This first appeared on Madeloud. I thought I’d reprint it today to sync with my Slatereview of Anthony Heilbut’s great new book.

Anthony Heilbut is probably the most influential white atheist in African-American gospel music.

His 1971 book, The Gospel Sound: Good News and Bad Times, was the seminal study of the genre. In addition to being a scholar, he was also an influential producer and compiler, and the records he put together remain some of the best introductions to the music. Many of his compilations and projects were on vinyl and never made the leap to disc — but many more were done more recently and are still, blessedly, in print.

A good place to start with Heilbut’s gospel compilations is one of his most recent: When Gospel Was Gospel, released on Shanachie in 2005. From the guitar evangelist Sister Rosetta Tharpe to male belters like Robert Anderson; from female gospel groups like The Davis Sisters to male accapella quartets like the Swan Silvertone Singers, Heilbut does his best to span all of the major styles and many of the major singers of the 1940s and 50s Golden Age of Gospel. As with all of Heilbut’s albums, the liner notes are extensive and exemplary, and the variety and quality of the material makes this a sublime experience for hard-core fans or non-gospel listeners alike. My favorite moments may be the Sensational Nightingales jauntily fierce “Sinner Man” and Marion Williams’ manic, extended “OOOOOOOOOOOOOOOOOOOOOOOh!” in the middle of the rocking “Traveling Shoes.” But really, cherry-picking individual bits is hardly the point — the whole thing is gold.

Probably my personal favorite of all the Heilbut compilations I’ve heard is Kings of the Gospel Highway: The Golden Age of Gospel Quartets, from 2000. The album traces the influence on the gospel quartet movement of seminal Soul Stirrer’s lead R. H. Harris. Heilbut argues that Harris was pivotal in moving away from the close ensemble style of jubilee singing and towards a hard gospel sound focused on improvising soloists. The new style was, as Heilbut amply illustrates, one of the triumphs of American music; highly crafted, intensely soulful, both innovative and devastatingly archaic. Again, it almost seems silly here to point out high points. But if I have to choose, I’d single out R. H. Harris bending notes and yodeling over the ominous, moaned backing on “I’m a Soldier;” Spirit of Memphis Quartet high tenor Wilmer Broadnax switching leads with baritone Silas Steele to build up an electrifying tension on “Jesus Jesus”; and the almost-countryish-jubilee of the Swan Silvertones’ “Working on a Building,” blasted apart halfway through by the testifying of hard lead Solomon Womack.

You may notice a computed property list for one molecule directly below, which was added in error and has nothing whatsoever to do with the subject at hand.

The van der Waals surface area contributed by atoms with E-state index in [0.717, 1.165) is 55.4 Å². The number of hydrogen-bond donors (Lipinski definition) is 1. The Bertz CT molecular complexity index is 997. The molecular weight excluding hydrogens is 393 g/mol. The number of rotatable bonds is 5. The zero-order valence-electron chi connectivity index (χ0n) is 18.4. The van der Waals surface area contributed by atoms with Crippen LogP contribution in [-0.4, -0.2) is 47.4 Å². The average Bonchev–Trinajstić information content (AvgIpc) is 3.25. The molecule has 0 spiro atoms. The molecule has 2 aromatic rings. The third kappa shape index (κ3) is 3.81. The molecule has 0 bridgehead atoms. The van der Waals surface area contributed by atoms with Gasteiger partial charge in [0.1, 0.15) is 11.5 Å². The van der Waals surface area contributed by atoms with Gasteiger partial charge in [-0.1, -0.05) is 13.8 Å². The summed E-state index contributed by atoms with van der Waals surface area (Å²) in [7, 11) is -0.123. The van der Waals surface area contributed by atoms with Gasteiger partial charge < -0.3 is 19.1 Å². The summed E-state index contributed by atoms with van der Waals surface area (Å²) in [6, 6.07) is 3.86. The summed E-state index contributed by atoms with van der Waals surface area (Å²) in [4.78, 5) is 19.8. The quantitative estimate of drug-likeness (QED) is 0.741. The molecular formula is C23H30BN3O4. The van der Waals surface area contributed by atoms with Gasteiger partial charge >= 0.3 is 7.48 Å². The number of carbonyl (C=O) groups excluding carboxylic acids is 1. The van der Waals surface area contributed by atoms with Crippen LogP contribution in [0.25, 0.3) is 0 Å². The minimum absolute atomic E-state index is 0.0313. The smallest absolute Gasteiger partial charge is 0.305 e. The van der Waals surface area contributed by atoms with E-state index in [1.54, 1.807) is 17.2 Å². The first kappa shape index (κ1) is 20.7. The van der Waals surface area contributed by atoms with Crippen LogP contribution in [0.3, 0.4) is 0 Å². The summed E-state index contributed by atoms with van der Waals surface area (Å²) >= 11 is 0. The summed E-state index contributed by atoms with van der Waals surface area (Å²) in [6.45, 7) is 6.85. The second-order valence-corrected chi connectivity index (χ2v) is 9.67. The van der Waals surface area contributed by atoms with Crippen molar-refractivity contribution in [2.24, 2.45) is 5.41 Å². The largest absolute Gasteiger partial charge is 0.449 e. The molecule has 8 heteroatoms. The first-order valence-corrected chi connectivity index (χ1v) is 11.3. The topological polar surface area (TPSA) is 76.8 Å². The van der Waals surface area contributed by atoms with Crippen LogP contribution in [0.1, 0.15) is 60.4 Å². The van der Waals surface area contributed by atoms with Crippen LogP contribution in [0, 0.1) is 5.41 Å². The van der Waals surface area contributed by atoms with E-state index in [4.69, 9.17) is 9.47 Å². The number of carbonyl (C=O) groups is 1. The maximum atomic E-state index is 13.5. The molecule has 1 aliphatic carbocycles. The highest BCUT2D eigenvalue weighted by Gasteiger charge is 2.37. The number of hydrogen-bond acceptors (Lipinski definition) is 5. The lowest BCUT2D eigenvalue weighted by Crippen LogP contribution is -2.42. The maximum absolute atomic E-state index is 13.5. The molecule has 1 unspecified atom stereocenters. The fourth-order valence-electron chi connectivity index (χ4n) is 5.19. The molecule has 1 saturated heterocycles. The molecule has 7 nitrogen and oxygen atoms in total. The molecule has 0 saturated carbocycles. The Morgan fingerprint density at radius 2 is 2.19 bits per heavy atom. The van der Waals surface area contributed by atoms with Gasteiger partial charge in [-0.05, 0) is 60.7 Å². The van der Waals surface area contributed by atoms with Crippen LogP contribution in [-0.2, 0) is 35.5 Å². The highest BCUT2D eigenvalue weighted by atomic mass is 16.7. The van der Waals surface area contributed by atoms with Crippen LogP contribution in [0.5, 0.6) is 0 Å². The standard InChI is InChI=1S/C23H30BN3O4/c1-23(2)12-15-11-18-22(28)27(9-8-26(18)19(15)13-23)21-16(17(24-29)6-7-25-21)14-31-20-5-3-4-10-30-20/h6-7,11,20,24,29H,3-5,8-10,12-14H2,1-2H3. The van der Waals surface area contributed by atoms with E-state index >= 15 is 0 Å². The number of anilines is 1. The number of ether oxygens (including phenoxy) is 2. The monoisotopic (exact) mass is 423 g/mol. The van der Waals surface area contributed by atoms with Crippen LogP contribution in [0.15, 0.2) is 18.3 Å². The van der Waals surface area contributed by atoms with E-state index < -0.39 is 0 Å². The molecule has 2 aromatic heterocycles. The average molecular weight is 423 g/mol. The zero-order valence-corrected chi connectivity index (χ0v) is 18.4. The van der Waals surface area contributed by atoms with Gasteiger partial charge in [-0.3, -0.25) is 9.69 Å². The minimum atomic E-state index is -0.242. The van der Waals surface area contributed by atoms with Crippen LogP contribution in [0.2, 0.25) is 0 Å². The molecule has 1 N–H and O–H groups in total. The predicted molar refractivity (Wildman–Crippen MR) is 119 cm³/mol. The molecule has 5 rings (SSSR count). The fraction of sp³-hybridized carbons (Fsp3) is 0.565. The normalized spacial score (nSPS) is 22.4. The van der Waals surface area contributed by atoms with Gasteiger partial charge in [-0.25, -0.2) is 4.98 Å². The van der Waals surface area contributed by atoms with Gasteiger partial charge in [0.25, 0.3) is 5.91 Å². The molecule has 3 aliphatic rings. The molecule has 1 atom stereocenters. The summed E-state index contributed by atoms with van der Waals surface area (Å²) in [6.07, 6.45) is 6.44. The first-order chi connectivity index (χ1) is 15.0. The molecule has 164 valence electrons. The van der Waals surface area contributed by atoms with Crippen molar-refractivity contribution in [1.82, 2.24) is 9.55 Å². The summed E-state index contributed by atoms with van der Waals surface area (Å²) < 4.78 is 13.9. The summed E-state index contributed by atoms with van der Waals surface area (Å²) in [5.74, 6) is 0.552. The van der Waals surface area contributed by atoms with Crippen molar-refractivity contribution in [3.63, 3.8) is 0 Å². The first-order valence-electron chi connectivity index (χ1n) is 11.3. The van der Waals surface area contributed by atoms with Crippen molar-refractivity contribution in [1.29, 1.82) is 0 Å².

Heilbut worked as a producer with the great gospel singer Marion Williams on now out-of-print albums. Some of his compilations of her work are still available, however, including The Gospel Soul of Marion Williams from 1999. The tracks come mostly from the 1970s and 1980s after Williams had left the Clara Ward Singers for a solo career, and the backing rarely has the collaborative detonation of the group context. Nonetheless, Williams is a phenomenal performer, who can swing effortlessly even while summoning up enough power to take paint off the walls. The two minute accapella “Sit Down Servant,” manages to encapsulate the entire history of African-American music, from unaccompanied worksong to preaching to heartfelt blues to jazzy variations to rap, as Williams uses her own breathing and snorting to punctuate and define her rhythmic phrases. After you listen to it, it’s hard not to agree with the Rolling Stone Album Guide, which called her simply “the greatest singer ever.”

One of Heilbut’s few older albums that remains readily available is Precious Lord: Recordings of the Great Gospel Songs of Thomas A. Dorsey. Produced in 1973, it is, as the title says, a tribute to the great songwriter Thomas A. Dorsey, featuring numerous gospel greats covering his most famous tunes. Put together more than a decade after gospel’s Golden Age, the album is as much Heilbut’s love letter to the era as to an individual. Marion Williams sings on a number of tracks. So does R. H. Harris, whose soaring vocals are almost as masterful as in his heydey, despite the fact that, at the time of this album, he had long since stopped touring and lapsed into semi-obscurity. Additional highlights include tracks by the Dixie Hummingbirds and Alex Bradford, and a turn by Sallie Martin, whose deep, mannered singing sounds like no one else on earth.

Other Heilbut compilations include The Great Gospel Men, The Great Gospel Women, All God’s Sons and Daughters: Chicago’s Gospel Legends, and another Marion Williams’ compilation, Remember Me. He was also the producer on a great many albums, including work by the Dixie Hummingbirds, Mahalia Jackson, Sallie Martin, and many others. Though I haven’t heard anywhere near his entire oeuvre, I can say with some certainty that anything his name is on is highly recommended.